Bruce W. Carter
|Bruce Wayne Carter|
Bruce W. Carter, Medal of Honor recipient
May 7, 1950|
Schenectady, New York
|Died||August 7, 1969
KIA in Quang Tri Province, Vietnam
|Allegiance||United States of America|
|Service/branch||United States Marine Corps|
|Years of service||1968–1969|
|Rank||Private First Class|
|Unit||2nd Battalion, 3rd Marines|
|Awards||Medal of Honor (1969)
Bruce Wayne Carter (May 7, 1950 – August 7, 1969) was a United States Marine who was killed in action during the Vietnam War. He was posthumously received the Medal of Honor for his heroism. In August 1969, his unit was under heavy fire when a grenade landed between him and his fellow Marines – Carter threw himself on the grenade, sacrificing his life to save the lives of others.
Carter was born May 7, 1950, in Schenectady, New York. He received his early schooling at Queens Elementary School in Pasadena, Texas. From September 1959 until January 1960, he attended Gretna Park Elementary School in Gretna, Louisiana, and graduated from Mimosa Park Elementary School, Mimosa Park, Louisiana, in May 1962.
PFC Carter’s education continued in Hialeah, Florida, where he attended Filer Junior High and Hialeah Junior High. He then attended Miami Springs Junior and High Schools (Florida), prior to entering West Jefferson High School in Wego, Louisiana.
He left West Jefferson in June 1968 to enlist in the U.S. Marine Corps at Jacksonville, Florida, on August 12, 1968. Ordered to the Marine Corps Recruit Depot Parris Island, South Carolina, he completed recruit training with the 3rd Recruit Training Battalion in October 1968, and individual combat training with the 1st Infantry Training Battalion at the Marine Corps Base, Camp Lejeune, North Carolina, the following December. Promoted to private first class, January 1, 1969, he attended the Vietnamese Language Course at Monterey, California, until March.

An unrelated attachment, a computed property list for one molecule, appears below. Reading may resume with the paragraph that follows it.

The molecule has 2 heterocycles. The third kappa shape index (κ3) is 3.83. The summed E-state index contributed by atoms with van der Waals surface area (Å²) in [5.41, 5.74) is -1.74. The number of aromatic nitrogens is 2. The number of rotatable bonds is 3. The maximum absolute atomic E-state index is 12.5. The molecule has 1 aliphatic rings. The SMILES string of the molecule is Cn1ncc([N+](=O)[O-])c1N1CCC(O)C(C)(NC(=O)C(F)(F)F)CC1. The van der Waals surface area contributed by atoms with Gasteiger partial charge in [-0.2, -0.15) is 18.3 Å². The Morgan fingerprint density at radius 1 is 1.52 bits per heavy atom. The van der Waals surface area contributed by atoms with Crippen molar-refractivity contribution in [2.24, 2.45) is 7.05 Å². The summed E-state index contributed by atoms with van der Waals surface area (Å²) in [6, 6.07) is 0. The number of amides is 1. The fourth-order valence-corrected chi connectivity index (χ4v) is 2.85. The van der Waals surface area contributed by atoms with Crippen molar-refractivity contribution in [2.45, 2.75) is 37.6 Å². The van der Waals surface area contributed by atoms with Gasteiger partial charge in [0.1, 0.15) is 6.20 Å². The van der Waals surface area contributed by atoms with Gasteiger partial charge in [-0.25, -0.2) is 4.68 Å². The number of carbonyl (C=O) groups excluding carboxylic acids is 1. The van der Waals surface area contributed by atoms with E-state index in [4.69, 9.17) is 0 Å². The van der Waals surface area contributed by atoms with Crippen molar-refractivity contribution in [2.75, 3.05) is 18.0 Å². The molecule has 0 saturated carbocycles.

On August 7, 1969, while participating in Operation Idaho Canyon north of Vandegrift Combat Base, Quang Tri Province, PFC Carter's unit was maneuvering against the enemy and came under a heavy fire from a numerically superior hostile force. The lead element soon became separated from the main body of the squad by a brush fire. Pfc. Carter and his fellow marines were pinned down by vicious crossfire when, with complete disregard for his safety, he stood in full view of the North Vietnamese Army soldiers to deliver a devastating volume of fire at their positions. The accuracy and aggressiveness of his attack caused several enemy casualties and forced the remainder of the soldiers to retreat from the immediate area. Shouting directions to the marines around him, Pfc. Carter then commenced leading them from the path of the rapidly approaching brush fire when he observed a hostile grenade land between him and his companions. Fully aware of the probable consequences of his action but determined to protect the men following him, he unhesitatingly threw himself over the grenade, absorbing the full effects of its detonation with his body.